Residents say they will start circulating petitions.
By JOHN W. GOODWIN JR.
VINDICATOR STAFF WRITER
POLAND -- Several township residents faced with flooding, overflowing septic tanks and potential costly solutions to the problems met with township and county officials in an effort to find an answer.
About 25 people living in the Spitler Road area sat down Monday with Trustee Mark Naples, John Warino of the Mahoning County Sanitary Engineer's Office and Attorney Donald Duda of Mahoning County Prosecutor's Office to discuss possible ways to install a gravity flow sewer system on the road and get rid of septic tanks they say are overflowing from runoff.
The meeting was the third this year to address the problem. Residents also were expecting a representative from the Mahoning County Board of Health, who did not make it to the meeting.
Cause: The residents say the problem is being caused by a nearby housing development built some 25 years ago without a proper retention pond.
"We have been there forever; now we have to suffer because of all the new developments," said Spitler Road resident Charles Craig.
The county board of health has deemed two septic systems insufficient and has ordered the homeowners to tie into the county's sewer system.
Peggy Moore and Craig got the letters in April, telling them they have 180 days to get the work done.
Other Spitler Road residents say their septic tanks are working fine, but they fear being forced to tie into the county's main sewer line because of the cost.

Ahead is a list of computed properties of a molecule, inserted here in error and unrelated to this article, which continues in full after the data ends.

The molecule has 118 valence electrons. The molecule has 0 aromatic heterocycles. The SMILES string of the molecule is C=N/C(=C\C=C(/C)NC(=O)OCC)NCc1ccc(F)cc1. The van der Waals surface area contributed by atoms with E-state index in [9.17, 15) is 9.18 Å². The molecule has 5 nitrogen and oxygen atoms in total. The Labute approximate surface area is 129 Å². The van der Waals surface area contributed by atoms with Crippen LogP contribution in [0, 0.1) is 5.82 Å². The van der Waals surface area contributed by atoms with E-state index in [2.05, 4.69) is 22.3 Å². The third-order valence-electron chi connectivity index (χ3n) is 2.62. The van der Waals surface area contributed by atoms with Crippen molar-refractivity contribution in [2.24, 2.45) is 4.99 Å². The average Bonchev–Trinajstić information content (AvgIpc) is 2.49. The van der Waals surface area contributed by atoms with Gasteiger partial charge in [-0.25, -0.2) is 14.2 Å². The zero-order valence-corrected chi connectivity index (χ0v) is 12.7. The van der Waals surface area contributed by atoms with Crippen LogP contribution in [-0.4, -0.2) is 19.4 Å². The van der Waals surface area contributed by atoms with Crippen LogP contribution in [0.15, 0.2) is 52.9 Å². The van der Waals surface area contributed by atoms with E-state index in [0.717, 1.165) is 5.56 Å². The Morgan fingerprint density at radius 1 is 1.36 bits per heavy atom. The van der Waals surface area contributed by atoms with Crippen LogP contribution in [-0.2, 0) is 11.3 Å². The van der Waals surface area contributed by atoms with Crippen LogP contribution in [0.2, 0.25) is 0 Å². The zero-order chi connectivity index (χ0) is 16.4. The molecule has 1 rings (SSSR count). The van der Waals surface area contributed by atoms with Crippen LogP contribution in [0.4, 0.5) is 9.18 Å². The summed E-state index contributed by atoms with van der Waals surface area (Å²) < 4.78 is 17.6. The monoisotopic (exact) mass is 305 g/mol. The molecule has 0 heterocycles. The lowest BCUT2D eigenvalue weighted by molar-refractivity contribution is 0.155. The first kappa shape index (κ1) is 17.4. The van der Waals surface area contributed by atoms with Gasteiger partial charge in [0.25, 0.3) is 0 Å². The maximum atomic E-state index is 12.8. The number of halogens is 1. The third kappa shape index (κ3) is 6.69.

Warino said the project is estimated at $172,000 for the gravity line. The total cost would be divided among the homes that would be required to use the system.
The cost per home is about $59 per square foot of property, plus a $2,800 tie in fee.
Warino, however, said the project may qualify for a state Issue 2 loan under which each homeowner can pay a share of the cost over a 20-year period.
He said the county would need to present a good case as to why the project is needed. All factors considered, he said, the probability of getting a loan is high.
Petition: Warino said the first step is to get the ball rolling with a petition from residents stating they want the line. Duda is checking to see how many residents would need to sign the petition.
The paperwork will not be finished before the September deadline for Moore and Craig to tie into the system with a grinder pump. Naples and Duda said officials will work toward an extension for those two homeowners.
"All we are trying to do is come up with a solution that will satisfy everybody," said Naples. "What I need is for the residents to say they want this so we can move forward. I don't want to see you guys spend $9,000 on a new [grinder] system then we get a loan and put in a different [gravity] system."